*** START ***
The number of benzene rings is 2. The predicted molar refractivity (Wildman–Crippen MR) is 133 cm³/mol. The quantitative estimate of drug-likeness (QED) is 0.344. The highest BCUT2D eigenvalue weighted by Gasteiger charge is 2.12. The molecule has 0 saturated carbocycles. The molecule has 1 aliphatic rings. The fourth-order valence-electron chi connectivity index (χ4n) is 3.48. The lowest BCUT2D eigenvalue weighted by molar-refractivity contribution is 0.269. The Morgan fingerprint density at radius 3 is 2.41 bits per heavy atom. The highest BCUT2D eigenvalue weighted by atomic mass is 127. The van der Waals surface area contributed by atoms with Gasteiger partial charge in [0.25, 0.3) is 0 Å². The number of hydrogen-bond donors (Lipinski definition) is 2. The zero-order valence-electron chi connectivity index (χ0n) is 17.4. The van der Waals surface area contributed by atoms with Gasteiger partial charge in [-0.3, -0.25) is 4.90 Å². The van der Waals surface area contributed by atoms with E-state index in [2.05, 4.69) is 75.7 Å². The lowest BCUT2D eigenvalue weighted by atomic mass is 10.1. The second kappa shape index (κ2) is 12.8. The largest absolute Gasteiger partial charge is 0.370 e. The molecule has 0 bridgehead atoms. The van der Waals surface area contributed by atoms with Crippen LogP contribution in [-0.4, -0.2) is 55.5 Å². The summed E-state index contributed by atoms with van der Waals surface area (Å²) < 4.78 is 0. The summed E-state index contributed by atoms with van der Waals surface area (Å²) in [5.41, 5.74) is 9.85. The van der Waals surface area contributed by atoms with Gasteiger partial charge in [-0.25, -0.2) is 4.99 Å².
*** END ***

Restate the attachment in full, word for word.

The number of benzene rings is 2. The predicted molar refractivity (Wildman–Crippen MR) is 133 cm³/mol. The quantitative estimate of drug-likeness (QED) is 0.344. The highest BCUT2D eigenvalue weighted by Gasteiger charge is 2.12. The molecule has 0 saturated carbocycles. The molecule has 1 aliphatic rings. The fourth-order valence-electron chi connectivity index (χ4n) is 3.48. The lowest BCUT2D eigenvalue weighted by molar-refractivity contribution is 0.269. The Morgan fingerprint density at radius 3 is 2.41 bits per heavy atom. The highest BCUT2D eigenvalue weighted by atomic mass is 127. The van der Waals surface area contributed by atoms with Gasteiger partial charge in [0.25, 0.3) is 0 Å². The number of hydrogen-bond donors (Lipinski definition) is 2. The zero-order valence-electron chi connectivity index (χ0n) is 17.4. The van der Waals surface area contributed by atoms with Gasteiger partial charge in [-0.3, -0.25) is 4.90 Å². The van der Waals surface area contributed by atoms with E-state index in [2.05, 4.69) is 75.7 Å². The lowest BCUT2D eigenvalue weighted by atomic mass is 10.1. The second kappa shape index (κ2) is 12.8. The largest absolute Gasteiger partial charge is 0.370 e. The molecule has 0 bridgehead atoms. The van der Waals surface area contributed by atoms with Crippen LogP contribution in [-0.4, -0.2) is 55.5 Å². The summed E-state index contributed by atoms with van der Waals surface area (Å²) < 4.78 is 0. The summed E-state index contributed by atoms with van der Waals surface area (Å²) in [5.41, 5.74) is 9.85. The van der Waals surface area contributed by atoms with Gasteiger partial charge in [-0.25, -0.2) is 4.99 Å².